I've been doing some "Morning Pages" since your post about them so before this gets any further, thank you.
My writing pen is a Papermate blue ink that flows beautifully on the page. Smooth, just the right darkness of ink and I can feel my thoughts transform as I use it.
Other colours of ink bring out other thoughts from utilitarian black to wild, new-agey purple.
It does matter what one writes with.

Ritergal said...

Leah, how fascinating that color transforms your thoughts. I'll definitely have to try this. It sounds so SARKish! Thanks for the idea.

JoJo said...

The Sheaffer Pen Company is located in Fort Madison, IA, very near where I grew up. It has been acquired by BIC Graphics, a company I worked with a short time where I excelled at editing design and spelling errors. Sheaffer pens are true works of art and can still be purchased online, but I believe that sadly, BIC shut down the Fort Madison facility just as our worlds continue to evolve, but I agree those lovely quality pens were a joy to hold and to work with.

Does anyone remember the little plastic vials of ink that slipped into the pens after the only option was in wells? They were such a neat and usually magic method of not returning home with stained fingers!

Janet Conner said...

I'm so glad you found my column on my fountain pen. It's a dark blue Mont Blanc "Generation" and it's perfect (for me) because it's light, is completely smooth (no ridges to screw on the cap), and dark blue ink flows perfectly. I've seen them on e-bay and once found the matching ballpoint at Tuesday Morning for nada. Writing down your soul requires FAST writing, so the quality of the pen matters deeply.

Susan said...

I love that other people are as persnickety as I am about their pens. I also loved my fountain pen when I was younger, mostly because of the variation in line thickness and the ability to create a calligraphic look. Many hours were spent doodling and drawing as well as writing with a fountain pen, and I had many kinds. But too often they leaked, and I could never afford a really beautiful one that worked perfectly. Then finally I discovered the Pilot razorpoint pen. A very fine point and a wonderfully flowing ink. Used them for years. Recently Pilot has changed the design somewhat, but they still seem to be my best option. And they do allow for drawing as well as writing (I love to write in longhand and to feel like I'm drawing the letters, as well as to draw actual pictures.) I wonder if this is the Pilot pen that you mentioned, Sharon? Lately I've been growing a small stash of them, in case they disappear…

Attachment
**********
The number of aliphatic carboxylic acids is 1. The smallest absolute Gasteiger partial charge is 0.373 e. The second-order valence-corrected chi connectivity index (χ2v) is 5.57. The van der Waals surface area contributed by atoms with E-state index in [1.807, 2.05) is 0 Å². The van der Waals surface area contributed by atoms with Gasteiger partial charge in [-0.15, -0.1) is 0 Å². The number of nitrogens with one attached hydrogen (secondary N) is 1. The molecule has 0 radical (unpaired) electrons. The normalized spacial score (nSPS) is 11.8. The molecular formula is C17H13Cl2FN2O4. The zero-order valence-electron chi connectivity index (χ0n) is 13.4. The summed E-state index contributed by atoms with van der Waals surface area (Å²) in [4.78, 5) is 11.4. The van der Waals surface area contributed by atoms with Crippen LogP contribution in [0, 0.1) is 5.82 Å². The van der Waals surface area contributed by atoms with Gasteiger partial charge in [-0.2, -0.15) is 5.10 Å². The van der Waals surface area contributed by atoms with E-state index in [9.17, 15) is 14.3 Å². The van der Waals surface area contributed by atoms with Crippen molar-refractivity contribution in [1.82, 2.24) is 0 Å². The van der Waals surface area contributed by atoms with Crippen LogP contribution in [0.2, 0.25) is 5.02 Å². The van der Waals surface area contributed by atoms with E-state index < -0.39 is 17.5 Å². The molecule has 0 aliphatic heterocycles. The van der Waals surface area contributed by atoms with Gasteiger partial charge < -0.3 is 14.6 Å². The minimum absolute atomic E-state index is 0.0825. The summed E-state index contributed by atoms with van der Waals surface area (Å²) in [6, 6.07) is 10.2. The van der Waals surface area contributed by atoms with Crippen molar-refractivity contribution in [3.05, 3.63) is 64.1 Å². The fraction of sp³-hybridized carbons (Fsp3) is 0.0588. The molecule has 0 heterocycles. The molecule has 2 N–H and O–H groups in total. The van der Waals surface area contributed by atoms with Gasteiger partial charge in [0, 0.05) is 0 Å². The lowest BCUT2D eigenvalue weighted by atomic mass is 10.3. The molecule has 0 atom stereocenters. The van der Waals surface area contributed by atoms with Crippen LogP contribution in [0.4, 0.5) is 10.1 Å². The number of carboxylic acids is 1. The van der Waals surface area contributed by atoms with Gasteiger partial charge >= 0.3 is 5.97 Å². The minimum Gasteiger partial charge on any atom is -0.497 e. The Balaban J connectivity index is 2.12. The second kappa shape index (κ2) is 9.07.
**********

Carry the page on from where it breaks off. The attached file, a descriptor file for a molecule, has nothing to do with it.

~Kathi said...

Hey Ritergal! Nice to read your posts again. I've always favored a pen which writes smoothly, as my handwriting is poor. Purple and emerald green seemed just right for journal entries. As an instructor, I never used red ink as it discouraged me when I was a young writer. Your post and the comments spur me to look again for a facsimile of my favorite childhood pens. And yep, I sure remember that satisfying snap when the plastic cartridge clicked into place in those insert-an-ink pens. Oh, and the tip needs to be razorsharp, whatever else!

Hope you enjoy your grandson's visit a whole bunch! Cheers, ~Kathi

Vanessa said...

I have always loved typing rather than physically writing - simply because it is faster for me. But, I am still terribly fond of my old fountain pens, and will use them for 'special' writing - such as letters. I also always carry a small notebook and a bright pink cheapy pen with me, for notes. I chose the pen because it is so terribly bright and cheap that no-one ever wants to steal it :D